Backcountry pow surfing and the hunt for Colorado’s great, white waves
March 17, 2017
For years now, Matt Quam has dreamed of riding an untouched line hiding in plain sight within a few hundred yards of Swan Mountain Road. It's a relatively short slope on the northern side of Sapphire Point, where low-angle turns and mellow pitches are far removed from the big, bad, burly terrain surrounding Lake Dillon on all sides in the Tenmile Range, Gore Range and Continental Divide.
But dizzying vertical hardly matters to Quam. These days, all the California native needs to have fun in his adopted playground is a pair of waterproof shoes and one of two boards: a surf-inspired pow surfer or a skate-inspired powder skate. Both come without bindings and both remind Quam of his teenage years, ripping concrete bowls and pipes in the birthplace of skateboarding.
"That's the great thing, is you can take this down anything with a pitch," said Quam, who moved to Summit County from beaches of San Clemente in 1994 and has been here ever since. "I've done runs right off the highway in Silverthorne, or we've taken the sleds way back into the backcountry. That's the great thing about pow surfing — it forces you to look at your terrain in a different way. You can think, 'I'll get three turns on that and have a blast.'"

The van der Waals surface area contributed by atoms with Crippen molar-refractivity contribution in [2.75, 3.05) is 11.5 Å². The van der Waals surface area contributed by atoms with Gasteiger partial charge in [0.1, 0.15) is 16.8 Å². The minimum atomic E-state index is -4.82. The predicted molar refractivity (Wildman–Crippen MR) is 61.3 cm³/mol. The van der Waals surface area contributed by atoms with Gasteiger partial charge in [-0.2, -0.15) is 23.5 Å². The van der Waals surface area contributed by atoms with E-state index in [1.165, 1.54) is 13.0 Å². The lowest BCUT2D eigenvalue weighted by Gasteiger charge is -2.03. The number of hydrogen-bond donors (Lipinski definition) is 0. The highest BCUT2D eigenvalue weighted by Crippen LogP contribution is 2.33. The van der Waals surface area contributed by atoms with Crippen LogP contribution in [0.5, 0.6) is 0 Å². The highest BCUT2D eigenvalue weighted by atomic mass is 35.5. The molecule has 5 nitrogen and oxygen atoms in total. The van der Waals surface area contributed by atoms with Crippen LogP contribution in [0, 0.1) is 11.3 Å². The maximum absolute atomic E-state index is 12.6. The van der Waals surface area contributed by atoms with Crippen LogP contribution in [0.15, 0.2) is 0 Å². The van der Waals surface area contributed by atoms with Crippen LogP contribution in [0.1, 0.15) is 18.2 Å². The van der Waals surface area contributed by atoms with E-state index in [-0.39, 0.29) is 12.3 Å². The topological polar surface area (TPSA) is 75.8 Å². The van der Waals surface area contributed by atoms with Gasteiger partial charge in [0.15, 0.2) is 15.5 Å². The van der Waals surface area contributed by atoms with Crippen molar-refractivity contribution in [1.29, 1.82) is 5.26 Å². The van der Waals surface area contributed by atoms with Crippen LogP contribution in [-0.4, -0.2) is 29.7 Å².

Tell a skier or snowboarder that they'll get just three or four decent turns and they'll laugh — it's hardly worth the effort. But on a backcountry powder skate or pow surfer, Quam says even the smallest lines are suddenly fun again, from the slopes of Swan Mountain to the wide-open bowls at Loveland Pass. He picked up snowboarding soon after moving to Colorado — it was only natural to stand sideways on the lone piece of early-'90s boarding equipment — but he switched to snowskating when the first models from Burton and Salomon debuted in the early 2000s. Something about the freedom of snowskating appealed to him, even back then, he says, and he's only fallen deeper in love with the sport over the years.
"I like not dealing with bindings at all," said Quam, who hosted the first official snowskate contest at Copper Mountain in the 2000s, and then revived it as a jam-style contest earlier this season, dubbed the Quam Invitational. "I grew up on skateboards, so it was a natural thing to want to do this as soon as I saw it."
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Earn your surf turns
Quam picked up binding-free riding and never looked back, but like thrill-seeking skiers and snowboarders, he soon wanted something more. And like his peers, he found it in the backcountry.
"I enjoy the peacefulness of the backcountry, with no crowds, no ropes, no one telling me I can't go where I want to go," Quam said. "It's the freedom, you know? Of course it's dangerous to be out there, but so is the ski area these days."
On powder days, Quam usually spends the first hour or two of the day at Arapahoe Basin riding his powder skate, where in-bounds runs off Lenawee lift have the perfect mix of pitch and flat for warm-up cruising. As soon as the gate drops at Loveland Pass, he packs up the Jeep and drives to the summit for fresh, untouched backcountry lines. His weapon of choice depends on the conditions: pow surfer for deep, blower powder, and powder skate for windblown or day-old snow.